aws ecr get-login-password --region {AWS_REGION} | docker login --username AWS --password-stdin {ECR_REGISTRY_NAME}

Extract the URL where the Seldon Core model server exposes its prediction API, e.g.:

export INGRESS_HOST=$(kubectl -n istio-system get service istio-ingressgateway \
  -o jsonpath='{.status.loadBalancer.ingress[0].hostname}')

Configuring the stack can be done like this:

zenml integration install s3 aws kubeflow Seldon

# Register container registry
zenml container-registry register ecr_registry --flavor=default --uri={ECR_REGISTRY_NAME}

# Register orchestrator (Kubeflow on AWS)
zenml orchestrator register eks_orchestrator --flavor=kubeflow --kubernetes_context={KUBE_CONTEXT} --synchronous=True

# Register metadata store and artifact store
zenml metadata-store register kubeflow_metadata_store --flavor=kubeflow
zenml artifact-store register s3_store --flavor=s3 --path={S3_BUCKET_NAME}

# Register the Seldon Core model deployer (Seldon on AWS)
zenml model-deployer register eks_seldon --flavor=seldon --kubernetes_context={KUBE_CONTEXT} --kubernetes_namespace={KUBEFLOW_NAMESPACE} --base_url=http://{INGRESS_HOST[0]} --secret=s3_store

# Register a secret manager
zenml secrets-manager register aws_secret_manager --flavor=aws

# Register the aws_kubeflow_stack
zenml stack register aws_kubeflow_stack -m kubeflow_metadata_store -a s3_store -o eks_orchestrator -c ecr_registry -d eks_seldon -x aws_secret_manager
  1. Activate the newly-created stack
zenml stack set aws_kubeflow_stack
  1. Run a pipeline
python run_seldon_deployment_pipeline.py --secret seldon-init-container-secret --deploy

You can control which pipeline to run, bypassing the --deploy and the --predict flag to the run_seldon_deployment_pipeline.py launcher. If you run the pipeline with the --deploy flag, the pipeline will train the model and deploy if the model meets the evaluation criteria, and then Seldon Core will serve the model for inference. If you run the pipeline with the --predict flag, this tells the pipeline only to run the inference pipeline and not the training pipeline.

You can also set the --min-accuracy to control the evaluation criteria.

  1. Configure port forwarding and check the Kubeflow UI to see if the model is deployed and running! 🚀
kubectl --namespace kubeflow port-forward svc/ml-pipeline-ui 8080:80

To see the UI, you can go to the localhost:8080. If everything is working, you should see the model deployed and running as below: SuccessfulPipelineRunContinuous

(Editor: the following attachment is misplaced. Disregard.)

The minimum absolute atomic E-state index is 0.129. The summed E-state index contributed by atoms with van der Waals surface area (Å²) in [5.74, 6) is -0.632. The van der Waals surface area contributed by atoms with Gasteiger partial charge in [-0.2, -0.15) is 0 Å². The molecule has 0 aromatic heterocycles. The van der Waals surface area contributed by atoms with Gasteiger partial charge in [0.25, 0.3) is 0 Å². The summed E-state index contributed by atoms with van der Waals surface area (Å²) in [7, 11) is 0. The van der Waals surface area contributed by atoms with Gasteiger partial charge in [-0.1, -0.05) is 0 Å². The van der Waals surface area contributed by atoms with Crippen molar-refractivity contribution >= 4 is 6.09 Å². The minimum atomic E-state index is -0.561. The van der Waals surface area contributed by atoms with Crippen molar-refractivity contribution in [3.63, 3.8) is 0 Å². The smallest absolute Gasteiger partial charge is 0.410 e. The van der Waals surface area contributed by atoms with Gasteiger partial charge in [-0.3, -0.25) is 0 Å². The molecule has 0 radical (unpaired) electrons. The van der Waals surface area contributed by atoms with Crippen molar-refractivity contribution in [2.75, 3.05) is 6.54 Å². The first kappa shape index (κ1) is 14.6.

If you want to run the pipeline with the --predict flag, you can run the following command to run the pipeline:

python run_seldon_deployment_pipeline.py --secret seldon-init-container-secret --predict

This will run the inference pipeline that will serve the model for inference. You can check the model is serving by going to the localhost:8080 and see the model is serving as below in your inference pipeline run: SuccessfulPipelineRunInference

Connecting Seldon Core Pipelines with Streamlit

Now I have deployed our pipeline using Seldon Core. I’m going to connect the pipeline with Streamlit to make inferences from our model service. The following code is the core logic for connecting the pipeline to Streamlit:

from zenml.services import load_last_service_from_step
service = load_last_service_from_step(
            pipeline_name="continuous_deployment_pipeline",
            step_name="model_deployer",
            running=True,
        )
input_details = [..., ..., ...]
data = np.array(input_details)
pred = service.predict(input_details)

I’m fetching our model_deployer step from the continuous_deployment_pipeline pipeline and retrieving the model service using the load_last_service_from_step function, making use of the predict method to make an inference.

What we learned

In this blog post, I showed you how to build a production-grade machine learning system that can predict customer churn. I showed you how to deploy the pipeline using Kubeflow Pipelines and transition from the default setting to the production setting. I also showed you how to build a continuous deployment pipeline using Seldon Core which I deployed on AWS. I also showed you how to connect the pipeline with Streamlit for inference from our model service.

via GIPHY

If you’re interested in learning more about ZenML, visit our Github page, read our docs. If you have questions or want to talk through your specific use case, feel free to reach out to us on Slack!